In due course, Courtine naturally visits the ancient cathedral and actually persuades workers there to alter slightly (but significantly) their restoration plans. He also hears the story of how the 17th-century canon-treasurer William Burgoyne was apparently murdered by the chief mason John Gambrill, who after the crime was never seen again. He learns of the pocket-lining "malversations" of the sub-dean Launcelot Freeth, who was later executed by royalist soldiers. Eventually, Courtine's particular researches take him to the cathedral library, where he rummages for a missing document that may prove the truth about the death of Alfred the Great's teacher, the reputed martyr St. Wulflac. And then, at twilight on his second day in Thurchester, he meets an old man, Mr. Stonex, who invites him to come to tea while alluding to a strange family legend.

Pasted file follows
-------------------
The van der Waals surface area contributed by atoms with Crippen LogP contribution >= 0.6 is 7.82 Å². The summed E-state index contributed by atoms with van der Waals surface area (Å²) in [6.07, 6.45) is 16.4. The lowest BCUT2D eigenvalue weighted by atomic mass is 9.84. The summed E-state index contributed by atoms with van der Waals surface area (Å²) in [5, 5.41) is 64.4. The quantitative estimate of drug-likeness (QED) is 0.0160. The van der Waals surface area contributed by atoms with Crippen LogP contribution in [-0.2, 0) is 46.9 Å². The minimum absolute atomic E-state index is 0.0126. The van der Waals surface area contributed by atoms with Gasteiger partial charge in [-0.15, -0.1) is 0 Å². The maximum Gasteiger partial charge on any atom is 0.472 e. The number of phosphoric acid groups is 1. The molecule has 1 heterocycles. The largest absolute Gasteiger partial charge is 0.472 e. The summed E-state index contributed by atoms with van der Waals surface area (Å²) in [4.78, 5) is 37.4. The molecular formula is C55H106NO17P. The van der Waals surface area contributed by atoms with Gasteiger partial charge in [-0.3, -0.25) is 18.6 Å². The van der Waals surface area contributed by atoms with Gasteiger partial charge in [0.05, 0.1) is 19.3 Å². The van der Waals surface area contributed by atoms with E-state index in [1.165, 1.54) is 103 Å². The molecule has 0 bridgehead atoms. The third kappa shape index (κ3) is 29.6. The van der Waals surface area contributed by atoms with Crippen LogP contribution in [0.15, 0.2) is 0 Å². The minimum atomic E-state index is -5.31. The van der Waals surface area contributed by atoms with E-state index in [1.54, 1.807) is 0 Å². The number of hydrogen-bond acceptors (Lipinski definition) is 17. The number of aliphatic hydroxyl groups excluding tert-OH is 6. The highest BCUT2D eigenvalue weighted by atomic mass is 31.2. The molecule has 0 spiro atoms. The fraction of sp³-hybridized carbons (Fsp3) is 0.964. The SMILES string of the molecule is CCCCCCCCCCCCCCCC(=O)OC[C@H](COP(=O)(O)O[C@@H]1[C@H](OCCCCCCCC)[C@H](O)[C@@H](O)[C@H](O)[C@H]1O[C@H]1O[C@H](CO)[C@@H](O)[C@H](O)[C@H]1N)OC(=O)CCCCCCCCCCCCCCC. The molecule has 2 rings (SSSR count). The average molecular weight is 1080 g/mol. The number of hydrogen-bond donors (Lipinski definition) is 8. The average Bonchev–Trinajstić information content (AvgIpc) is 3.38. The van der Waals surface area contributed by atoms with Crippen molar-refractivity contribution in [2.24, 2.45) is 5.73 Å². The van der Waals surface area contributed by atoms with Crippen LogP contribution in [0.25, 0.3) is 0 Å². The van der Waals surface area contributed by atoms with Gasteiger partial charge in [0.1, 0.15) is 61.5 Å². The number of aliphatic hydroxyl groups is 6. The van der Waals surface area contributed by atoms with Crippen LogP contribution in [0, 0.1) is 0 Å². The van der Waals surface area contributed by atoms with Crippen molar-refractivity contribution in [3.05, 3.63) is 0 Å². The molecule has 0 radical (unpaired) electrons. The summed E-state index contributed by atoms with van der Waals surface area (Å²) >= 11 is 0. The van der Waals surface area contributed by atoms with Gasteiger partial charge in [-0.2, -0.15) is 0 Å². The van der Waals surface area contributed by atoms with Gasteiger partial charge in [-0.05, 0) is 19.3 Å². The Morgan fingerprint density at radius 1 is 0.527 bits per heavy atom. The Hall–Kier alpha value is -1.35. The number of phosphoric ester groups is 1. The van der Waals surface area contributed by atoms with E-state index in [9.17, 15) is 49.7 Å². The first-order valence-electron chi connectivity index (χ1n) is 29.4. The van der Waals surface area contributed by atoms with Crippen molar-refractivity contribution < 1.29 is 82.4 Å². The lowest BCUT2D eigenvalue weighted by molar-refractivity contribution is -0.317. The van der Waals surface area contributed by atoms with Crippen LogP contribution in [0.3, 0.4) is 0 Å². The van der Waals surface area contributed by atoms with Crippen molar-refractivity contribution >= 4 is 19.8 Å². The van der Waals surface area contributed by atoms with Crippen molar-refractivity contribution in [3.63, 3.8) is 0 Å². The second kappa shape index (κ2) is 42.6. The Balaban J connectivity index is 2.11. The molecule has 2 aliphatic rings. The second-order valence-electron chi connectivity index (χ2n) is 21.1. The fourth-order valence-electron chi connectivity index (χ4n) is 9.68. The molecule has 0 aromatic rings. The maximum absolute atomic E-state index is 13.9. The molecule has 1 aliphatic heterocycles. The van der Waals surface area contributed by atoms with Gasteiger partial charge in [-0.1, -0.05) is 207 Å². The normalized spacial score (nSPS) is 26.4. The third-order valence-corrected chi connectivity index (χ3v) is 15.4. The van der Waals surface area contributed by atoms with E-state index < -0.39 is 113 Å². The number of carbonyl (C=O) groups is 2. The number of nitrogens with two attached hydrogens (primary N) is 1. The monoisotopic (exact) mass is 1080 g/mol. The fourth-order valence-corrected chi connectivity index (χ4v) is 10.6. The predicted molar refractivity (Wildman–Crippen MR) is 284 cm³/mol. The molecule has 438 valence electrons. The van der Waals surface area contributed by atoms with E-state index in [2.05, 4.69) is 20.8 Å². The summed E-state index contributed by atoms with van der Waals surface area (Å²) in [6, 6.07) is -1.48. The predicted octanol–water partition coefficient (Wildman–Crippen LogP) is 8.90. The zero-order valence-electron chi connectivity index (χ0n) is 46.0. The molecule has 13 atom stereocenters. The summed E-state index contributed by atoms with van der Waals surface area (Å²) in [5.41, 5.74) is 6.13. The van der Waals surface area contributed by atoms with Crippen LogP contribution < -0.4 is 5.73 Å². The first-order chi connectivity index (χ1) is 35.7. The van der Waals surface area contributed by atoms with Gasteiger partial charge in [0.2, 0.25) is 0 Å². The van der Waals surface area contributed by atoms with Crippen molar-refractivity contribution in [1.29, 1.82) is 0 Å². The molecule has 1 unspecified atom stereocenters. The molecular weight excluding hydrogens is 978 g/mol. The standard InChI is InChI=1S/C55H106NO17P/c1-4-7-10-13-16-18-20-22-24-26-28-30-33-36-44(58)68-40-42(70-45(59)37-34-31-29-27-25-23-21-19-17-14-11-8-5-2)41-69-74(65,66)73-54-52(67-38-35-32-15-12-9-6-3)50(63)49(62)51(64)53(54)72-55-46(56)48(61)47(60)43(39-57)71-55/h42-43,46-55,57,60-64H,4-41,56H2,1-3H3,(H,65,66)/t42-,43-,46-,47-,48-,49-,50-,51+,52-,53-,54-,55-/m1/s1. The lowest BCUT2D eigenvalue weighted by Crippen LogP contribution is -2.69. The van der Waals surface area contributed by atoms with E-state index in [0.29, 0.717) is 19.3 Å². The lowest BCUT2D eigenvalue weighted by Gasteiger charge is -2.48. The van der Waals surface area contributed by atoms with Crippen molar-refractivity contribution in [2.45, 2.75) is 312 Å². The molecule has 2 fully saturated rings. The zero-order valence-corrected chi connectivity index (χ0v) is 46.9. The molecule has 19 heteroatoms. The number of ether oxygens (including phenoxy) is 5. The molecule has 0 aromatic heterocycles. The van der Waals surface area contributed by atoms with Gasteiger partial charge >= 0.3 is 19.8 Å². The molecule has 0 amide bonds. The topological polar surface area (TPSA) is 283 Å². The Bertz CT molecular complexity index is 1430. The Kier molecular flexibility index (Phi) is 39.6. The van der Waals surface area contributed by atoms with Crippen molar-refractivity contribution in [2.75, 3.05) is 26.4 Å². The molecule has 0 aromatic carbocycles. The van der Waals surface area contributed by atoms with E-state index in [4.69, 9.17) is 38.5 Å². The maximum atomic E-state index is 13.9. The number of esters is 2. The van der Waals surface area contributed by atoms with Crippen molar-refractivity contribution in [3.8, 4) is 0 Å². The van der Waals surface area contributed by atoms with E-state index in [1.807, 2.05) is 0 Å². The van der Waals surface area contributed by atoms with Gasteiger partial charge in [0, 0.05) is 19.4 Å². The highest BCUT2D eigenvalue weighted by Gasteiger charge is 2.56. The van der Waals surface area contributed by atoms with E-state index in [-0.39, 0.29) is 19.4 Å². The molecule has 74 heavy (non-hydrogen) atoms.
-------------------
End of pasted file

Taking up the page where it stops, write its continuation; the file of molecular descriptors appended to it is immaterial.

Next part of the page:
Naturally, all these stories, encounters and revelations seem increasingly and ominously meaningful, parts of a whole greater than themselves. Much of the novel's historical matter is appropriately related through transcribed documents -- as in the ghost stories of M.R. James -- and Palliser infuses his deeply complex narrative with an atmosphere of the clammy, decaying and unnatural. Little wonder then that Courtine glimpses the limping ghost. Or follows Fickling at night through labyrinthine streets to a mysterious house. Or finds his gorge rising at the stench that suddenly suffuses the cathedral.